);
		wc_add_notice( $error, 'error' );
		return;
	}

	$info = $opauth['auth']['info'];

	if( empty( $info['email'] ) ) {
		$error = sprintf(
			"%s %s",
			$opauth['auth']['provider'],
			esc_html__( 'doesn\'t provide your email. Try to register manually.', 'xstore-core' )
		);
		wc_add_notice( $error, 'error' );
		return;
	}

	add_filter('dokan_register_nonce_check', '__return_false');
	add_filter('pre_option_woocommerce_registration_generate_username', array($this,'generate_username_option'), 10);

	$password = wp_generate_password();

	if ( ! empty( $info['first_name'] ) && ! empty( $info['last_name'] ) ) {
		$udata = array(
			'first_name' => $info['first_name'],
			'last_name' => $info['last_name']
		);
	} else {
		$udata = array();
	}

	$customer = wc_create_new_customer( $info['email'], '', $password, $udata);

	$user = get_user_by('email', $info['email']);

	$image = false;

	if (isset($info['image'])){
		$image = $info['image'];
	} elseif (isset($info['picture'])){
		$image = $info['picture'];
	}

	if (get_theme_mod( 'load_social_avatar_value', 'off' ) === 'on' && $image){
		$this->setup_avatar($user, $image);
	}

	if( is_wp_error( $customer ) ) {
		if( isset( $customer->errors['registration-error-email-exists'] ) ) {
			wc_set_customer_auth_cookie( $user->ID );
		}
	} else {
		wc_set_customer_auth_cookie( $customer );
	}

This function itself handles the process of third-party login. Notice that the function will try to call wc_set_customer_auth_cookie which will log in a customer and set the necessary authentication cookie. There is no proper check on how the $user object is built. We can simply set the $info['email'] value to any user's email to take over their account and login as that user.

The patch

XStore Theme patch

For the Unauthenticated Local Inclusion vulnerability, the vendor applies a sanitize_file_name function to prevent path traversal. The patch can be seen below:

For the Unauthenticated SQL Injection vulnerability, the vendor applies a floatval casting to the $_GET['min_price'] and $_GET['max_price'] variables as well as applying esc_sql function to the $stock_val variable. The patch can be seen below:

For the Authenticated Arbitrary Option Update vulnerability, the vendor decided to apply a nonce check (where the nonce value could only be fetched by a privileged user) and add a whitelist check to the $settings_name variable. The patch can be seen below:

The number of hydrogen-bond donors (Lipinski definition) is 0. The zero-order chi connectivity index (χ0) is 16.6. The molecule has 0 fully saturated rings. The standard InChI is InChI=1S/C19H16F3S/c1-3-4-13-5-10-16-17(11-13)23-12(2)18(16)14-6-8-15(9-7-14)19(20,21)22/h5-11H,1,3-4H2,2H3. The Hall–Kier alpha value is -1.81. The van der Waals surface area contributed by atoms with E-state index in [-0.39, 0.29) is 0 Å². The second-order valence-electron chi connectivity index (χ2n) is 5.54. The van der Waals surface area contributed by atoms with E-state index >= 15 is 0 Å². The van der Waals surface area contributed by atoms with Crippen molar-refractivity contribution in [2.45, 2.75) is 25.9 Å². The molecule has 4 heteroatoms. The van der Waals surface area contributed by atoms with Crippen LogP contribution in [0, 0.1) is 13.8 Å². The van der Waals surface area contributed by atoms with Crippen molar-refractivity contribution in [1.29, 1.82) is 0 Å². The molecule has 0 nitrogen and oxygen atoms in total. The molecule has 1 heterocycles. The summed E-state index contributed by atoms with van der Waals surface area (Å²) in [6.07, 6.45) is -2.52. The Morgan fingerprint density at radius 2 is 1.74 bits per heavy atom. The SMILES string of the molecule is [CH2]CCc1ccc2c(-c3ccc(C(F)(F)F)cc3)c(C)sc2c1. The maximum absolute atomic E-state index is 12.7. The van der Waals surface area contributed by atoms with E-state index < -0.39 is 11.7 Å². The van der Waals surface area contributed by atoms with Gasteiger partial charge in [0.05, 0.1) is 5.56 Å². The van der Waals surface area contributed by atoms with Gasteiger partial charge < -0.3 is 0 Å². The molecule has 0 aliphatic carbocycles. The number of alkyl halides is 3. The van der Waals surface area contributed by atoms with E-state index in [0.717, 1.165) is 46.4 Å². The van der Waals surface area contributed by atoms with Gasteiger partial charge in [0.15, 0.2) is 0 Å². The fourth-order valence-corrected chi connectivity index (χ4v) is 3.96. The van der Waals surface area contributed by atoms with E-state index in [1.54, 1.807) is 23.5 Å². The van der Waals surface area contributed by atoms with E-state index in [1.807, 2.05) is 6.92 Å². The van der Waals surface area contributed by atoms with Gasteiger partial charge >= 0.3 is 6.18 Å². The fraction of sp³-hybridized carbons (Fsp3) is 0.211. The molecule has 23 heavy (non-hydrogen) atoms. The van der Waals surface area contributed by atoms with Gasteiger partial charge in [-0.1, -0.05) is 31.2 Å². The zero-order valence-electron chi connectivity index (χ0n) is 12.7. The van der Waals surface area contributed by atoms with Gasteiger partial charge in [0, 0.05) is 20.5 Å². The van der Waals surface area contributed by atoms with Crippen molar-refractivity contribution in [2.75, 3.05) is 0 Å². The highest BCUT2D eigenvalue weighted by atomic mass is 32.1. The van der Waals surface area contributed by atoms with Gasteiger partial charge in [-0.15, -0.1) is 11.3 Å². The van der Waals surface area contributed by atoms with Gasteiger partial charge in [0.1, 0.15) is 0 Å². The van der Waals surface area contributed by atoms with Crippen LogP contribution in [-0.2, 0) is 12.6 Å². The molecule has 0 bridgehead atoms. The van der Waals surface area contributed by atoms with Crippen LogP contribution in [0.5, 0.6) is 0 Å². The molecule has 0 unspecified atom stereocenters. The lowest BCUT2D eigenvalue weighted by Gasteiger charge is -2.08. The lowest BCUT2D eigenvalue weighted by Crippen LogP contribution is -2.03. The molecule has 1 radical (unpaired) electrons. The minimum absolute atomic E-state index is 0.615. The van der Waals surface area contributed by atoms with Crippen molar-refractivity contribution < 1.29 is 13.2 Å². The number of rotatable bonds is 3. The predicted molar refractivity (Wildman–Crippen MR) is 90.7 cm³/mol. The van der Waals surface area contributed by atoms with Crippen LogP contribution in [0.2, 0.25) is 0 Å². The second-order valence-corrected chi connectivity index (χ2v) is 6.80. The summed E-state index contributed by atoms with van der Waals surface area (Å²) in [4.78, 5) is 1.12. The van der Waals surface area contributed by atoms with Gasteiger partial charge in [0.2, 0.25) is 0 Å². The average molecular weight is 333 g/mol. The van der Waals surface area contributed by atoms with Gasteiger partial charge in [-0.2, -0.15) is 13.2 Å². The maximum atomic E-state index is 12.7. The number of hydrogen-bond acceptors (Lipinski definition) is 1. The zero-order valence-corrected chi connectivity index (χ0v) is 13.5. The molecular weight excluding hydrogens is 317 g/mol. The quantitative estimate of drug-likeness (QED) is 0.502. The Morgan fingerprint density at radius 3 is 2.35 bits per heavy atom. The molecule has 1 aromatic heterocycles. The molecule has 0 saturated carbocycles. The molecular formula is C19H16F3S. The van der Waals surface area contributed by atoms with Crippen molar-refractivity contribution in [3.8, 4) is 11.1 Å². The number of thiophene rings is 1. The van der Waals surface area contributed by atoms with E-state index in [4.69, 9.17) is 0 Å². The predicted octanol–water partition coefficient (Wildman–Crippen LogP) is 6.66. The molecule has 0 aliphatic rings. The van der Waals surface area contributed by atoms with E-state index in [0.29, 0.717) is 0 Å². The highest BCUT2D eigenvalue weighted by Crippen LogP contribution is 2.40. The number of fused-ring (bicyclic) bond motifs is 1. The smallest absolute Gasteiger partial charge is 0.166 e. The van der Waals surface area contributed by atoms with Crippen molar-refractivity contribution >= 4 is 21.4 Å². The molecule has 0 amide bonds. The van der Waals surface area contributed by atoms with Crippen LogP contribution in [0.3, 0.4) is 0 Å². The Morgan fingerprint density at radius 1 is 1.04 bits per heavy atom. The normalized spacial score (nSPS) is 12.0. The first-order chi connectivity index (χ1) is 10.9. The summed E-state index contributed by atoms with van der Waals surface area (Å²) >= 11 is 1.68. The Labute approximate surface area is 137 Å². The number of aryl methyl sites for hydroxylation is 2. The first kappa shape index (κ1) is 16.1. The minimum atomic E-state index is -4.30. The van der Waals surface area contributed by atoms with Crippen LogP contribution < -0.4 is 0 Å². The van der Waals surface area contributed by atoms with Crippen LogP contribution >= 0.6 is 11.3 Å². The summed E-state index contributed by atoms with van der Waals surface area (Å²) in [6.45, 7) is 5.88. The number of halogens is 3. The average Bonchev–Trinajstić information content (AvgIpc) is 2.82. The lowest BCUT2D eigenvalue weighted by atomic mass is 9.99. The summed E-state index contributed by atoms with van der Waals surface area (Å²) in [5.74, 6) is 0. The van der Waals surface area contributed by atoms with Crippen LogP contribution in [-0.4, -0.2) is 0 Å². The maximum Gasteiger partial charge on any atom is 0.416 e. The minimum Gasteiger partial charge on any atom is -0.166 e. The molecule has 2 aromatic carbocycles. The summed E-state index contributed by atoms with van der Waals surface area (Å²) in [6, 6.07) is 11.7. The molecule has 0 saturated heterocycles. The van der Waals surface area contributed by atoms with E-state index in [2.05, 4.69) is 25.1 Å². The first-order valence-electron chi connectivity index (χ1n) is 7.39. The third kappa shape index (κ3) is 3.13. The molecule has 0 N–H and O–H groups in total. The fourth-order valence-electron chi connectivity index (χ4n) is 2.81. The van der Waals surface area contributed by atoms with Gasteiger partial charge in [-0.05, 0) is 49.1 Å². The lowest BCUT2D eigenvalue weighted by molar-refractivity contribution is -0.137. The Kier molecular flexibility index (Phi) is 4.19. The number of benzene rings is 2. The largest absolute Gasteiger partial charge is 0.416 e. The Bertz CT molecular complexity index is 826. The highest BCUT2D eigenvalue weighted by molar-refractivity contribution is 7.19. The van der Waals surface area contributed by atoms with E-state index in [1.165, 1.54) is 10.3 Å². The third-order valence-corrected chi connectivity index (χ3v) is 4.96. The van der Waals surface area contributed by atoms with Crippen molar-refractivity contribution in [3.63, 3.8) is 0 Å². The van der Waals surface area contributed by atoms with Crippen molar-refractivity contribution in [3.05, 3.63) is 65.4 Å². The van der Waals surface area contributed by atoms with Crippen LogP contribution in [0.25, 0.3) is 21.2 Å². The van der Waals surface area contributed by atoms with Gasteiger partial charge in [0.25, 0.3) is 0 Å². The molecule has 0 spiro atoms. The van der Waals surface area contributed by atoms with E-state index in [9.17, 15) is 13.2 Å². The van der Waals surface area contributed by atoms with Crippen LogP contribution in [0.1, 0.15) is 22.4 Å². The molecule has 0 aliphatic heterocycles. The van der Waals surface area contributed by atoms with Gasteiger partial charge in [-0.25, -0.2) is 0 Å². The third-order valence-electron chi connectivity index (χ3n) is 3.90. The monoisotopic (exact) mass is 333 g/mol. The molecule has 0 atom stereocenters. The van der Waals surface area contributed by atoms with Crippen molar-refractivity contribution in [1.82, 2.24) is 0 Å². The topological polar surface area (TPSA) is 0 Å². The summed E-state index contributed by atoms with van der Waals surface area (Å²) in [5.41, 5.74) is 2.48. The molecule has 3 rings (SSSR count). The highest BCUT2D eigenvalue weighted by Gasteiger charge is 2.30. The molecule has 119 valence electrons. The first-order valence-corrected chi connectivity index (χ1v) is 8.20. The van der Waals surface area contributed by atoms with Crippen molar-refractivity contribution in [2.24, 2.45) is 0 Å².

XStore Core Plugin patch

For the Unauthenticated SQL Injection vulnerability, the vendor applies a floatval casting to the $_GET['min_price'] and $_GET['max_price'] variables. The patch can be seen below:

For the Unauthenticated PHP Object Injection vulnerability, the vendor decided to remove the unserialize function and replace it with the json_decode function instead. The patch can be seen below:

For the Authenticated Account Takeover vulnerability, the vendor decided to store all of the necessary user data to the et_auth-signature-* transient and use the stored value to log in the user instead of directly from user input. The patch can be seen below:

Conclusion

The vulnerabilities discussed here underscore the importance of securing all aspects of a plugin.

In the context of SQL query execution, we recommend developers to force cast the value to an integer or float if the intended value is indeed an integer or float value before constructing the value to the SQL query. We can also use $wpdb->prepare() statements by specifying "%d" or "%f" as the input format.

In the context of local file inclusion, we recommend applying a sanitization using sanitize_file_name function to prevent path traversal and additionally apply a strict whitelist check to only allow certain files to be included.

In the context of PHP object injection, we recommend entirely not to use a unserialize process and use other data formats such as JSON to store and fetch more complex data.

In the context of arbitrary option updates, we recommend applying a proper permission and nonce check to the related function or process and also applying a whitelist check on what option key could be updated.

Lastly, in the context of account takeover, especially case of third-party login, we recommend properly checking and verifying user data via the related third-party endpoint and not directly accepting data from user input for the login process.

Timeline

08 March, 2024Vulnerabilities found, reports generated.
09 March, 2024Vendor notified about vulnerabilities.
25 April, 2024No response from the vendor. Added the vulnerabilities to the Patchstack vulnerability database.
03 May, 2024Vendor replied.
04-06 May, 2024Vendor submits a proposed patch and we perform a patch validation.
07 May, 2024XStore theme version 9.3.9 alongside XStore Core plugin version 5.3.9 released to patch the reported issues.
14 May, 2024Security advisory article published.